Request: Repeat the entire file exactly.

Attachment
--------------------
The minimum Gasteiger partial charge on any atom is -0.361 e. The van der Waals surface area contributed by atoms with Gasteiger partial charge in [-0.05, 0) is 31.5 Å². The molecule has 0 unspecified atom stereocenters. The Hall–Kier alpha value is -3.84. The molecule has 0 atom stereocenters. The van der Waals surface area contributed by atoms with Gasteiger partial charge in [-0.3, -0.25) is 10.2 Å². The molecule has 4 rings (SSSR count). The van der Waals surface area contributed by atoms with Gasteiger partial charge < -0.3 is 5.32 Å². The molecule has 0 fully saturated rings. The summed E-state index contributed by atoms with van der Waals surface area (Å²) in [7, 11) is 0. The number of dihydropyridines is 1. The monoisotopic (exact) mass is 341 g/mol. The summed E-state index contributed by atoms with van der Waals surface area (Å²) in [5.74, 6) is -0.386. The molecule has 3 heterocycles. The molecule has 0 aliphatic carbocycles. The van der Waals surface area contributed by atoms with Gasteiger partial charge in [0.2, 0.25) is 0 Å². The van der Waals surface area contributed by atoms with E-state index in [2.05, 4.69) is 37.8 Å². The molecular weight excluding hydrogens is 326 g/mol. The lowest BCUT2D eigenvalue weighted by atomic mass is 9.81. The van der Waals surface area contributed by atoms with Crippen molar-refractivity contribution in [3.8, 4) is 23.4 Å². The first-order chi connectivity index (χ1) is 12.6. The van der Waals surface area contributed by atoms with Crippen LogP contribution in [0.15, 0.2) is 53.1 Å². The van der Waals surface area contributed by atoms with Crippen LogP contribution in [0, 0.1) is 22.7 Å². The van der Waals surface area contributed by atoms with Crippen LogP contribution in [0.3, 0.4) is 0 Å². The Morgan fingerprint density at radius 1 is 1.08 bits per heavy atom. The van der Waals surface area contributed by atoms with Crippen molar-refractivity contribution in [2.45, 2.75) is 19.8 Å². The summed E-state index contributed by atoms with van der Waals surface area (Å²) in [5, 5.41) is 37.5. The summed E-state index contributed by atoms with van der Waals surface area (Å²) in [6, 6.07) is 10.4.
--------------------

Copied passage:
The minimum Gasteiger partial charge on any atom is -0.361 e. The van der Waals surface area contributed by atoms with Gasteiger partial charge in [-0.05, 0) is 31.5 Å². The molecule has 0 unspecified atom stereocenters. The Hall–Kier alpha value is -3.84. The molecule has 0 atom stereocenters. The van der Waals surface area contributed by atoms with Gasteiger partial charge in [-0.3, -0.25) is 10.2 Å². The molecule has 4 rings (SSSR count). The van der Waals surface area contributed by atoms with Gasteiger partial charge < -0.3 is 5.32 Å². The molecule has 0 fully saturated rings. The summed E-state index contributed by atoms with van der Waals surface area (Å²) in [7, 11) is 0. The number of dihydropyridines is 1. The monoisotopic (exact) mass is 341 g/mol. The summed E-state index contributed by atoms with van der Waals surface area (Å²) in [5.74, 6) is -0.386. The molecule has 3 heterocycles. The molecule has 0 aliphatic carbocycles. The van der Waals surface area contributed by atoms with Gasteiger partial charge in [0.2, 0.25) is 0 Å². The van der Waals surface area contributed by atoms with E-state index in [2.05, 4.69) is 37.8 Å². The molecular weight excluding hydrogens is 326 g/mol. The lowest BCUT2D eigenvalue weighted by atomic mass is 9.81. The van der Waals surface area contributed by atoms with Crippen molar-refractivity contribution in [3.8, 4) is 23.4 Å². The first-order chi connectivity index (χ1) is 12.6. The van der Waals surface area contributed by atoms with Crippen LogP contribution in [0.15, 0.2) is 53.1 Å². The van der Waals surface area contributed by atoms with Crippen LogP contribution in [0, 0.1) is 22.7 Å². The van der Waals surface area contributed by atoms with Crippen LogP contribution in [0.3, 0.4) is 0 Å². The Morgan fingerprint density at radius 1 is 1.08 bits per heavy atom. The van der Waals surface area contributed by atoms with Crippen molar-refractivity contribution in [2.45, 2.75) is 19.8 Å². The summed E-state index contributed by atoms with van der Waals surface area (Å²) in [5, 5.41) is 37.5. The summed E-state index contributed by atoms with van der Waals surface area (Å²) in [6, 6.07) is 10.4.